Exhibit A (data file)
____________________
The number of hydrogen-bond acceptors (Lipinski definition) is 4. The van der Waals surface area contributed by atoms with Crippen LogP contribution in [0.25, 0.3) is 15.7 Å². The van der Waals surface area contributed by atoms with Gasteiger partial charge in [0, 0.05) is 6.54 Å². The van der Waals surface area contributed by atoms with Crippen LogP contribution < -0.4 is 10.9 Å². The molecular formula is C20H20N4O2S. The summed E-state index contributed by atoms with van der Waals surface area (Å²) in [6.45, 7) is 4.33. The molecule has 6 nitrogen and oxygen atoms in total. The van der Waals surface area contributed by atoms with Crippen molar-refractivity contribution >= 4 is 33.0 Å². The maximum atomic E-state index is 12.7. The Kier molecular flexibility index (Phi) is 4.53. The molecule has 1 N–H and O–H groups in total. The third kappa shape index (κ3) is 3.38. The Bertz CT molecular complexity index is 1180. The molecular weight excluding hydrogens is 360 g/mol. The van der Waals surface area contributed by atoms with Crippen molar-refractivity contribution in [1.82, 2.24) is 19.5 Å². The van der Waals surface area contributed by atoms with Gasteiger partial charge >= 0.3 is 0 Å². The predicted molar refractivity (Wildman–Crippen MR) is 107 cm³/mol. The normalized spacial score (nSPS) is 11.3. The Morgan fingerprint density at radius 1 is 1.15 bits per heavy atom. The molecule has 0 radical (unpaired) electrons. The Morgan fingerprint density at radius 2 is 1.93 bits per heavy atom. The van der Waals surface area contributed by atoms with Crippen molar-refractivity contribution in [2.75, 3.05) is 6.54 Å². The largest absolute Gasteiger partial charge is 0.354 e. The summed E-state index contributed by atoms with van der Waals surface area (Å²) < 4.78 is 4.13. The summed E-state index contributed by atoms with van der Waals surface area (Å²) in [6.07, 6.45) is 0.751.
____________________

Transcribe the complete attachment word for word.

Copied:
The number of hydrogen-bond acceptors (Lipinski definition) is 4. The van der Waals surface area contributed by atoms with Crippen LogP contribution in [0.25, 0.3) is 15.7 Å². The van der Waals surface area contributed by atoms with Gasteiger partial charge in [0, 0.05) is 6.54 Å². The van der Waals surface area contributed by atoms with Crippen LogP contribution < -0.4 is 10.9 Å². The molecular formula is C20H20N4O2S. The summed E-state index contributed by atoms with van der Waals surface area (Å²) in [6.45, 7) is 4.33. The molecule has 6 nitrogen and oxygen atoms in total. The van der Waals surface area contributed by atoms with Crippen molar-refractivity contribution >= 4 is 33.0 Å². The maximum atomic E-state index is 12.7. The Kier molecular flexibility index (Phi) is 4.53. The molecule has 1 N–H and O–H groups in total. The third kappa shape index (κ3) is 3.38. The Bertz CT molecular complexity index is 1180. The molecular weight excluding hydrogens is 360 g/mol. The van der Waals surface area contributed by atoms with Crippen molar-refractivity contribution in [1.82, 2.24) is 19.5 Å². The van der Waals surface area contributed by atoms with Gasteiger partial charge >= 0.3 is 0 Å². The predicted molar refractivity (Wildman–Crippen MR) is 107 cm³/mol. The normalized spacial score (nSPS) is 11.3. The Morgan fingerprint density at radius 1 is 1.15 bits per heavy atom. The molecule has 0 radical (unpaired) electrons. The Morgan fingerprint density at radius 2 is 1.93 bits per heavy atom. The van der Waals surface area contributed by atoms with Crippen molar-refractivity contribution in [2.75, 3.05) is 6.54 Å². The largest absolute Gasteiger partial charge is 0.354 e. The summed E-state index contributed by atoms with van der Waals surface area (Å²) < 4.78 is 4.13. The summed E-state index contributed by atoms with van der Waals surface area (Å²) in [6.07, 6.45) is 0.751.